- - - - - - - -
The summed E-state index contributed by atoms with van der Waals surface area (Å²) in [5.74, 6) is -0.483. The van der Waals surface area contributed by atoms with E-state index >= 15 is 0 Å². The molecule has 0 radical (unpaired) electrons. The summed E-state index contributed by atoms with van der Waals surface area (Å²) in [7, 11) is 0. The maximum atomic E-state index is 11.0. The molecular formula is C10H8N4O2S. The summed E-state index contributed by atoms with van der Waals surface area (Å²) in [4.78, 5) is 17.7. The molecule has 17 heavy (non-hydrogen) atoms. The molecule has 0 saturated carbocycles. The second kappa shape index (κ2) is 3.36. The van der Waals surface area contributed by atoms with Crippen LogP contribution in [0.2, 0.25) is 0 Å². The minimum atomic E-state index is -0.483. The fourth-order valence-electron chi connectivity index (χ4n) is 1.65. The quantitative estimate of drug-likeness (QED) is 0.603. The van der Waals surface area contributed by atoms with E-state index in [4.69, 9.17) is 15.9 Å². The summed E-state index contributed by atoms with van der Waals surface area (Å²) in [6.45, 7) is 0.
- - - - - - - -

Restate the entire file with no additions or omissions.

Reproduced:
The summed E-state index contributed by atoms with van der Waals surface area (Å²) in [5.74, 6) is -0.483. The van der Waals surface area contributed by atoms with E-state index >= 15 is 0 Å². The molecule has 0 radical (unpaired) electrons. The summed E-state index contributed by atoms with van der Waals surface area (Å²) in [7, 11) is 0. The maximum atomic E-state index is 11.0. The molecular formula is C10H8N4O2S. The summed E-state index contributed by atoms with van der Waals surface area (Å²) in [4.78, 5) is 17.7. The molecule has 17 heavy (non-hydrogen) atoms. The molecule has 0 saturated carbocycles. The second kappa shape index (κ2) is 3.36. The van der Waals surface area contributed by atoms with Crippen LogP contribution in [0.2, 0.25) is 0 Å². The minimum atomic E-state index is -0.483. The fourth-order valence-electron chi connectivity index (χ4n) is 1.65. The quantitative estimate of drug-likeness (QED) is 0.603. The van der Waals surface area contributed by atoms with E-state index in [4.69, 9.17) is 15.9 Å². The summed E-state index contributed by atoms with van der Waals surface area (Å²) in [6.45, 7) is 0.